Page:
Theis, Charles Vernon

American Hydrogeologist 1900–1987

Charles Vernon Theis was the first to develop mathematical expressions that allow hydrogeologists to determine the characteristics of an aquifer and predict how water levels in the aquifer change during pumping.

Early Work and the Theis Equation

Theis was born on March 27, 1900 in Newport, Kentucky. A very intelligent child, Theis graduated from high school 2 years early, at the age of 16. Six years later, he earned his Bachelor of Science degree in Civil Engineering from the University of Cincinnati. Following graduation, Theis was awarded an assistantship to pursue his Ph.D. at the university's geology department, leading to a position as a part-time instructor. Theis finished his formal education in 1929, becoming the first person to receive a doctorate degree in geology at the University of Cincinnati.

Theis began working full-time as a Junior Geologist with the U.S. Geological Survey and within a year was promoted to Assistant Geologist in the Survey's Division of Ground Water. In his new position, Theis performed groundwater studies in Tennessee and in the High Plains aquifer of New Mexico. In New Mexico, Theis found that the methods available for determining aquifer characteristics were not yielding accurate results. The methods were based on the concept that the aquifer eventually reaches equilibrium when pumped by a well: that is, for a given pumping rate, the water table stops lowering when it is recharged by groundwater from other areas of the aquifer. Theis realized that aquifers are usually in transient states, and that conditions of pumping and recharge are not constant: therefore, a more critical method was needed.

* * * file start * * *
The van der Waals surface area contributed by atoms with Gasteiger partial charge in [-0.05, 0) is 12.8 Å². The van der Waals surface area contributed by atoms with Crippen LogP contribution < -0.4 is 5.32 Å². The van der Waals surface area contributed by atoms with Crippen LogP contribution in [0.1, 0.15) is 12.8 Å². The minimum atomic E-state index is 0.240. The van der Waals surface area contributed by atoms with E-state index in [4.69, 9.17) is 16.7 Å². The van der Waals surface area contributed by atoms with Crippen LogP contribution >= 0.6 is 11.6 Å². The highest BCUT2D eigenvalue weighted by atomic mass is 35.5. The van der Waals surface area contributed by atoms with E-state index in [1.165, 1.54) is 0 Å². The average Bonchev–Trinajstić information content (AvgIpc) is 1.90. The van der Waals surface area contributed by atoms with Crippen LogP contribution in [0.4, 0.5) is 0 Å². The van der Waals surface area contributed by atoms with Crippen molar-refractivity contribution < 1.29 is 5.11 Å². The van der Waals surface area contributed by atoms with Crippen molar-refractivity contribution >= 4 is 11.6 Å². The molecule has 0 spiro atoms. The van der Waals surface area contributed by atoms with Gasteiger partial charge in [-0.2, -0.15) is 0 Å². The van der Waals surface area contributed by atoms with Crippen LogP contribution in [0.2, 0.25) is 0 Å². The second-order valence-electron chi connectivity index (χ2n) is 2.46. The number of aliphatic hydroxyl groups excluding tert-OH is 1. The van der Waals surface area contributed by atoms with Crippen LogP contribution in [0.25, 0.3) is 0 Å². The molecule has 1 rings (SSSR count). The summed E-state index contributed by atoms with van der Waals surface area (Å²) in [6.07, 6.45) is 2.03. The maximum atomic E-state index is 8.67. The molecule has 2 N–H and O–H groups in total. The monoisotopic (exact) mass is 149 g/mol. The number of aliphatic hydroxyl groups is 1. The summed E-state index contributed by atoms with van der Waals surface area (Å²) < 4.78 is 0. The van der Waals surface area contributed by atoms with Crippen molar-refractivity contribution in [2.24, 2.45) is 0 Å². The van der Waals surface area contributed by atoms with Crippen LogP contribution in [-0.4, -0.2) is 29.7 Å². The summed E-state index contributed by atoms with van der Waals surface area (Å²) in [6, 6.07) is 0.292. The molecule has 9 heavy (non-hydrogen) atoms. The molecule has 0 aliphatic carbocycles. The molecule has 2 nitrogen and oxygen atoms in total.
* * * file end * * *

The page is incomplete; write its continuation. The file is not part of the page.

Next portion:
With the help of mathematician and fellow University of Cincinnati graduate Clarence Lubin, Theis worked out a mathematical equation explaining his transient-state solution. He first presented his findings, entitled "The Relation Between the Lowering of the Piezometric Surface and the Rate and Duration of Discharge of a Well Using Ground-Water Storage," to the Section of Hydrology of the American Geophysical Union. In the next few years, the paper was published in three well-known journals, and the so-called "Theis equation" became applied by hydrologists worldwide.

Mid-Career and Later

In the years following the development of his breakthrough equation, Theis moved to Albuquerque, New Mexico to be a District Geologist, focusing on a study of the Rio Grande. During this time, however, he also applied his groundwater expertise to military bases in Washington, the development of the Alaska Highway, mine drainage in Michigan, and radioactive waste in Los Alamos, New Mexico.

In 1951, Theis became the U.S. Geological Survey coordinator for the Atomic Energy Commission. He began teaching groundwater geology at Columbia University in the early 1960s. He was a member of, and frequently held an office in, many professional organizations, including the Geological Society of America, the American Geophysical Union, and the American Association for the Advancement of Science. Theis retired in 1970; however, he continued to work until his death on July 31, 1987.


Amy B. Parmenter


Clebsch, Alfred, and Robert R. White. "C. V. Theis, The Man and His Contributions to Hydrogeology." In Selected Contributions to Ground-Water Hydrology by C.V. Theis, and a Review of His Life and Work. U. S. Geological Survey Water-Supply Paper 2415, Alfred Clebsch, ed. (1994).

Fetter, C. W. Applied Hydrogeology, 3rd ed. Upper Saddle River, NJ: Prentice Hall,1994.

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